‘Losing brothers is a tough thing to do – they were my family down there and it’s always going to be at the back of my mind. But I’ve got to keep moving forward’
December 16, 2022
This week, John Ivison is joined by Canadian Forces veteran, James Challice, who spent six months training troops and fighting on the frontline in Ukraine earlier this year. He’s spending Christmas with his sons and mother in Ontario but early in the New Year he is heading back to the brutal killing fields of eastern Ukraine.
The contrast with a cozy Canadian Christmas could not be more stark and the decision to return to the war-zone might seem inexplicable to many people. Challice makes light of it: “Some people are cooks, some people are teachers, some work for the town. I just took it as a job…” But it is clear that the fight in Ukraine is personal for the 42-year-old, Coburg native. “I left a lot of stuff on the table down there,” he said. Challice trained 300 young Ukrainians, before leading a team of 15 in the southern Kherson region. “We were really effective but we only had eight guys left out of 15 when I left for home. Unfortunately, two days after I stepped off the plane, they got sent into a trench and ended up getting hit. Only one guy was left from the team and he is in hospital.”
He said the remaining team member, who lost a hand, called him from hospital in tears, apologizing for the loss of his colleagues. “That’s one of the reasons I really want to go back,” said Challice, who admits he’s had some tough times since returning to Canada. “I’m OK. It took a while to piece everything together when I got home. Dragging dead bodies out of the frontline, one after the other, does get to you….It’s still there. Losing brothers is a tough thing to do — they were my family down there and it’s always going to be at the back of my mind. But I’ve got to keep moving forward.”
Challice said that the high casualty rate is the consequence of a Russian advantage in artillery coverage. “The way war works right now with drones, is that they (Ukrainian troops) get sent into spot A to draw fire from artillery and tanks, while other teams get into position to locate and destroy. So, you’ve got to give people to get into position. It’s unfortunate but it is the only logical way to push forward. “With these drones, you can’t hide. There’s no cover, especially at this time of the year when there’s no tree cover and no heat thermal cover.”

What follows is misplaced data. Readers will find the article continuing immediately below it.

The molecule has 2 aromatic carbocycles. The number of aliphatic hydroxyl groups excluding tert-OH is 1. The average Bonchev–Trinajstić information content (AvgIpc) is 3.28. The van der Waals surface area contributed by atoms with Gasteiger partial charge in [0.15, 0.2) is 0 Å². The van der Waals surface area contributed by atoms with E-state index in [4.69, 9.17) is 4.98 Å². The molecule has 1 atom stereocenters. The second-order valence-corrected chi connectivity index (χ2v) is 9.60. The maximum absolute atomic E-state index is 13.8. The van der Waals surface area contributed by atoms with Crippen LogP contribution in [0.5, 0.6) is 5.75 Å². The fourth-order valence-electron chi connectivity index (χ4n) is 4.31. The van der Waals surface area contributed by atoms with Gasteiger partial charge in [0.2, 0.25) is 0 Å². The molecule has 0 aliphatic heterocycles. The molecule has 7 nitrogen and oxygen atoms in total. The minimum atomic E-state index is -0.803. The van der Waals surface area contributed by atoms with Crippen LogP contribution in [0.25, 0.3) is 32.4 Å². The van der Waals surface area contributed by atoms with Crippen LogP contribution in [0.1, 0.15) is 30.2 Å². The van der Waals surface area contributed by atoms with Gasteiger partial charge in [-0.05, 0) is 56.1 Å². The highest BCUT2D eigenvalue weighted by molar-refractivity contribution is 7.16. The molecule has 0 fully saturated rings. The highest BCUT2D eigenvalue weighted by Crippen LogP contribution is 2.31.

He said he will be heading to the Donbas region to train fresh recruits on new weapons systems and reconnaissance, as well as accompanying them on missions. “You’d be dumb not to be scared but it turns out to be a job after a while, so the fear kinda goes away, which is also dangerous.”
He said the biggest problem is that the Ukrainians don’t have enough artillery or armoured vehicles. He said he used to travel to the frontline in a Hyundai Sonata. “By the end of the tour, it
was full of shrapnel and the glass was smashed out. But that thing saved my life a few times, believe it or not.”
He said Canada has not covered itself in glory when it comes to military aid, despite the commitment to send $500 million in equipment. “I feel kinda ashamed to be Canadian. We have all these Coyotes (armoured vehicles) that are being decommissioned. As taxpayers, we paid for them to be built and now we’re paying to decommission them. They could have sent them down there.”
Is it fair to say that Canada delivers less than it promises? “Yes, I can honestly say that,” said Challice. “I know there is other equipment we could be sending. After seeing what they say on the news and then what we see down there, it’s kinda discouraging,” he said.